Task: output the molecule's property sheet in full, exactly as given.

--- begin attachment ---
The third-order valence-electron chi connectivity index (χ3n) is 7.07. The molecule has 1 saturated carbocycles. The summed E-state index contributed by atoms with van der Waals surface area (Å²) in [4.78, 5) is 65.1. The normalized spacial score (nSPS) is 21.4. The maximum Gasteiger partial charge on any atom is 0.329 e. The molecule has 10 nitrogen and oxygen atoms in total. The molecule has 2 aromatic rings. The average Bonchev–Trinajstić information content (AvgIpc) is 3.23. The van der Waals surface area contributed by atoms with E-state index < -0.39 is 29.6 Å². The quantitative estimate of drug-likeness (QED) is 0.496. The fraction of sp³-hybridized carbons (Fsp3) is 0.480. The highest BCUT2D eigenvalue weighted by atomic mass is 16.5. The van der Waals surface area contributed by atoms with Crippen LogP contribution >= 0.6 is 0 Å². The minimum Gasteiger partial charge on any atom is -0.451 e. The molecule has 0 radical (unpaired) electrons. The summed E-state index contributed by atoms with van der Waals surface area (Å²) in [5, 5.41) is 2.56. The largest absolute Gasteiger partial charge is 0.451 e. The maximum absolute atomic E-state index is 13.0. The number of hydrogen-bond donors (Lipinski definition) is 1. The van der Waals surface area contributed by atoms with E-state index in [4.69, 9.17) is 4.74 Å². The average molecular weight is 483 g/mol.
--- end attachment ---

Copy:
The third-order valence-electron chi connectivity index (χ3n) is 7.07. The molecule has 1 saturated carbocycles. The summed E-state index contributed by atoms with van der Waals surface area (Å²) in [4.78, 5) is 65.1. The normalized spacial score (nSPS) is 21.4. The maximum Gasteiger partial charge on any atom is 0.329 e. The molecule has 10 nitrogen and oxygen atoms in total. The molecule has 2 aromatic rings. The average Bonchev–Trinajstić information content (AvgIpc) is 3.23. The van der Waals surface area contributed by atoms with E-state index < -0.39 is 29.6 Å². The quantitative estimate of drug-likeness (QED) is 0.496. The fraction of sp³-hybridized carbons (Fsp3) is 0.480. The highest BCUT2D eigenvalue weighted by atomic mass is 16.5. The van der Waals surface area contributed by atoms with Crippen LogP contribution >= 0.6 is 0 Å². The minimum Gasteiger partial charge on any atom is -0.451 e. The molecule has 0 radical (unpaired) electrons. The summed E-state index contributed by atoms with van der Waals surface area (Å²) in [5, 5.41) is 2.56. The largest absolute Gasteiger partial charge is 0.451 e. The maximum absolute atomic E-state index is 13.0. The number of hydrogen-bond donors (Lipinski definition) is 1. The van der Waals surface area contributed by atoms with E-state index in [4.69, 9.17) is 4.74 Å². The average molecular weight is 483 g/mol.